Palestinians held coordinated protests — occasionally rebuffed by Israeli tear gas — throughout the West Bank and Gaza Strip on Monday aimed at persuading the world court to rule against Israel’s separation barrier.
Thousands responded to Yasser Arafat’s call to “make their voices heard” on the first day of the court hearing. Some marchers burned Israeli flags, destroyed fake walls or threw stones at Israeli soldiers.
Palestinians say the partially built barrier, which would dip deep into the West Bank along its planned 450-mile route, is an Israeli effort to take land they want for a Palestinian state. The sections already built make it hard for thousands to reach jobs, schools, fields and hospitals.
“We should build love and peace, not walls,” said Salam Mashal, a 50-year-old computer engineer, as she marched in Ramallah.
Israel says the barrier — a snaking web of walls, razor wire, patrol roads, watchtowers and electric fences — is crucial to stopping Palestinian suicide bombers, such as the one who killed eight Israelis on a Jerusalem bus on Sunday.
“I’d rather the Palestinians be inconvenienced and my children be alive,” said Raanan Gissin, an adviser to Israeli Prime Minister Ariel Sharon. “This is a lifesaving fence.”
Early Monday, as the International Court of Justice in the Hague began hearings on the barrier, Israel towed the twisted remains of the bombed bus next to a 25-foot-high section of wall separating the West Bank town of Abu Dis from Jerusalem.
Later in the day, the Palestinian protests rang out in towns and cities.
“The wall must fall,” read one placard. “Sharon’s hatred wall,” read another.
In Nablus, protesters constructed an 8-foot-high cardboard mockup of the barrier. Then men wearing construction helmets and wielding hammers joined masked militants swinging rifles in knocking it down. In Gaza, they burned another mock wall, and in Hebron, protesters burned Israeli flags.
In Bethlehem and Abu Dis, demonstrators threw stones at Israeli soldiers, who responded with tear gas. Soldiers fired tear gas near the towns of Jenin and Tulkarem to keep thousands of marchers from coming too close to the barrier.
The demonstrations were organized by the Palestinian Authority, which closed schools and government offices for the rallies.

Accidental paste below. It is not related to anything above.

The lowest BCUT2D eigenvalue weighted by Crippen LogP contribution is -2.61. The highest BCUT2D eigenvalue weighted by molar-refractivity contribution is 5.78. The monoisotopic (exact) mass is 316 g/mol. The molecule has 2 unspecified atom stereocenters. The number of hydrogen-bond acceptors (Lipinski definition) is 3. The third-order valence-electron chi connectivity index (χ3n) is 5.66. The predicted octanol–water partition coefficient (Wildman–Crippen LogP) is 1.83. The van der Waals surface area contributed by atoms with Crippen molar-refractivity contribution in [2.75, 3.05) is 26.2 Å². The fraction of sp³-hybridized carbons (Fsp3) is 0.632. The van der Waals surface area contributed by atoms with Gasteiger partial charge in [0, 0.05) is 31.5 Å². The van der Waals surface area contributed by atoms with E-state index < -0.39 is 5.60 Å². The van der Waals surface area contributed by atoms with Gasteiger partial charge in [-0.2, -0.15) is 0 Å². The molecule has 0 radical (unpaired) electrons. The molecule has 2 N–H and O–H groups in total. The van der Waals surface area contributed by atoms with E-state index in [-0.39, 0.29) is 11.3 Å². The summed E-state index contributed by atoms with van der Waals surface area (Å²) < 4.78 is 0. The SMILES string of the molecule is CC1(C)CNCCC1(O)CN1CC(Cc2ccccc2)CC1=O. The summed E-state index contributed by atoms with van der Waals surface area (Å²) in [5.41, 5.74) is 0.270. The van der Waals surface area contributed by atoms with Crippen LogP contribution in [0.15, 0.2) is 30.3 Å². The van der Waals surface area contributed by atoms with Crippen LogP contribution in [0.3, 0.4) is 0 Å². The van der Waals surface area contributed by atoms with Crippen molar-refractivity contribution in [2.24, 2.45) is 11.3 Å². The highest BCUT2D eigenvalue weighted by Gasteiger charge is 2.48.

Even businesses got involved, with billboards emblazoned with the logo of a local cellular telephone company hanging over the square in Ramallah showing a white dove surrounded by barbed wire and reading “No to the wall.”
“Peace will not be achieved between the two peoples and in the entire region in the presence of the wall of annexation, expansion and apartheid,” Arafat said in a televised speech, accusing Israel of using the barrier to seize West Bank land.
Palestinian Prime Minister Ahmed Qureia told a rally in Abu Dis that the barrier would not guarantee greater security for Israel, just further tension.
“If you want peace, the path is known,” he said, addressing Israel. “If you prefer violence, the path is known as well.”
A few hundred people demonstrated in front of Sharon’s house in Jerusalem after nightfall, demanding that the barrier be removed.
Small sympathy protests were held across the Arab world. About 2,000 Palestinians marched through the refugee camp of Ein el-Hilweh in southern Lebanon, and 500 protested outside United Nations House in Beirut. In Damascus, Syrian courts fell silent for an hourlong work stoppage in solidarity with the Palestinians.
And in the Egyptian capital, Cairo, 125 protesters, surrounded by 350 riot police, chanted: “We oppose the racist wall!”
Meanwhile, Sharon told legislators from his Likud Party that his plan to unilaterally disengage from the Palestinians would ensure that Israel keeps most settlements, according to a participant in the closed-door meeting.
Sharon said Israel would not withdraw from Ariel, Israel’s second-largest West Bank settlement with 18,000 residents.
The disengagement plan includes imposing a boundary on the Palestinians.
Sharon has said he would implement his plan, including dismantling some Jewish settlements, if there is no progress in peace efforts.